I completely agree with your assessment of Dena's choice to remain estranged from Yona. I think she moved into that radical lifestyle as a reaction to the betrayal by Yona and her boyfriend - and needs her continued bitterness to keep her in that lifestyle. Otherwise, she would have to question her choices, her marriage, the way she is raising her children, etc.

    I really enjoyed the end of the book - although it made me curious as to what Aaron's future would be.

  2. Great catch noticing the parallels in both Mark and Aaron symbolically losing hair. I wonder if we can tie that further into Hebrew culture? The most obvious reference would be Samson, who lost his strength when Delilah cut his hair. We can maybe apply this to Aaron, who cuts his own hair and loses his rational-thinking (not as a direct correlation, of course, but shaving his head is a symbol of becoming a member of Adamah). Mark's is a bit more obvious - the Hebrew scriptures are full of edicts not to cut your hair. Like many of the ancient Hebrew customs, long hair was about distinction - an "us" versus "them" mentality. By shaving his beard, Mark is self-identifying against Judaism - an outward symbol of his inner transformation. Hebrew scriptures also use "the image of hair removal as a sign of mourning in Jer 7:29 and Ezekiel 5, where shaving is a sign of loss of consecration, of distance from God because of transgression and consequent punishment" (see Susan Niditch's work on this topic).

  3. I agree with Carrie's point that choices are the essential aspect of the story. I hate it when people use what has happened to them as an excuse for their behavior. Horrible things happen to people everyday, but you can choose to rise above that or you can use it as an excuse. It was good to see how two people made such different choices despite similar circumstances.

    I think that Aaron picked out only the Biblical elements that supported his particular belief system at that time and used those examples to support what he was doing.

    I also wish we knew a bit more about Dena, but I think seeing her only from Yona's POV was powerful in its own way.

  4. I wondered about Dena's change of heart too. I think it was very hard for her to forgive Yona and maybe she needed more time and to be away from Yona whilst she thought over the situation. She comes over as a every black and white character but also as a fair person and that is how I understood her decision.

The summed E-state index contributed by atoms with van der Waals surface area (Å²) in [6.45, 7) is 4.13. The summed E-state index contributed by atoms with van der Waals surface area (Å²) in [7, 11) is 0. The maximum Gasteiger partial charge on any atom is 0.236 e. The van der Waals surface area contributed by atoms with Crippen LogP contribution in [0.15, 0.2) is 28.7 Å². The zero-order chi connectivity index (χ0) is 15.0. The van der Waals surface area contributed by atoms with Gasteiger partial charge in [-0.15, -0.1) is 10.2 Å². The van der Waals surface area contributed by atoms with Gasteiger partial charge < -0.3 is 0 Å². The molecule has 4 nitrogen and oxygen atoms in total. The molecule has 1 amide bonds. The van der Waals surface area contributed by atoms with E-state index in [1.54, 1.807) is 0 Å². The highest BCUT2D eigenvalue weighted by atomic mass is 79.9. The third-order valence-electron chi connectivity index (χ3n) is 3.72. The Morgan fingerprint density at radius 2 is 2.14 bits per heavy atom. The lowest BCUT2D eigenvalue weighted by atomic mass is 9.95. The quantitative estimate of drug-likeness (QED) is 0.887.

I was stuck more by the contrast between Mark and Aaron than by their similarities. Mark, though is older and as such has had time to mature whereas Aaron is still very immature. What the future holds for him is left open, but what a prospect - living with a father who regretted he had ever been born!

  5. Carrie, that's a good point about the differences between Mark and Aaron: I hadn't really thought of it that way. The author definitely shows that the same type of difficult childhood doesn't lead inevitably to the same choices in adulthood.

    My feeling about Dena is that she will continue to soften her position towards her sister as her children grow older, especially given that one of her daughters was particularly drawn to Yona. (I could imagine that that daughter will move away from her parents' rigid position and maybe even to the U.S.!)

  6. Julie, thanks for your thoughts on the symbolism of hair cutting in Hebrew culture! I wasn't aware of hair removal as being a sign of mourning, but that makes a lot of sense to me in this context. Interesting link too!

  7. Melissa, I agree that Aaron picked out the Biblical elements that suited him -- I found his view that the "true God" had been "neutered and sanitized for ... tender American ears" (p. 84) both fascinating and repellent. (I thought it was such an interesting passage, such a great insight into his thinking, however distorted that thinking was.)

  8. Margaret, it was hard to get a beat on Dena, since she basically refused to communicate with her sister (except for that one scene where they go at each other: I felt so proud of Yona for standing up to her!). But yes, she struck me as a fair person too.

    I couldn't help feeling sorry for Aaron on account of what his father said: I couldn't imagine a much worse fate for him (other than prison or death, obviously). His father was so attached to his writing and now was forbidden from writing, basically, because of his son, whom he considered useless to begin with. I can't imagine that Aaron will ever recover from this.

  9. Avis - I also had a hard time figuring Dena out- as someone with three sisters, I simply can't imagine choosing to cut myself off from one of them for that long!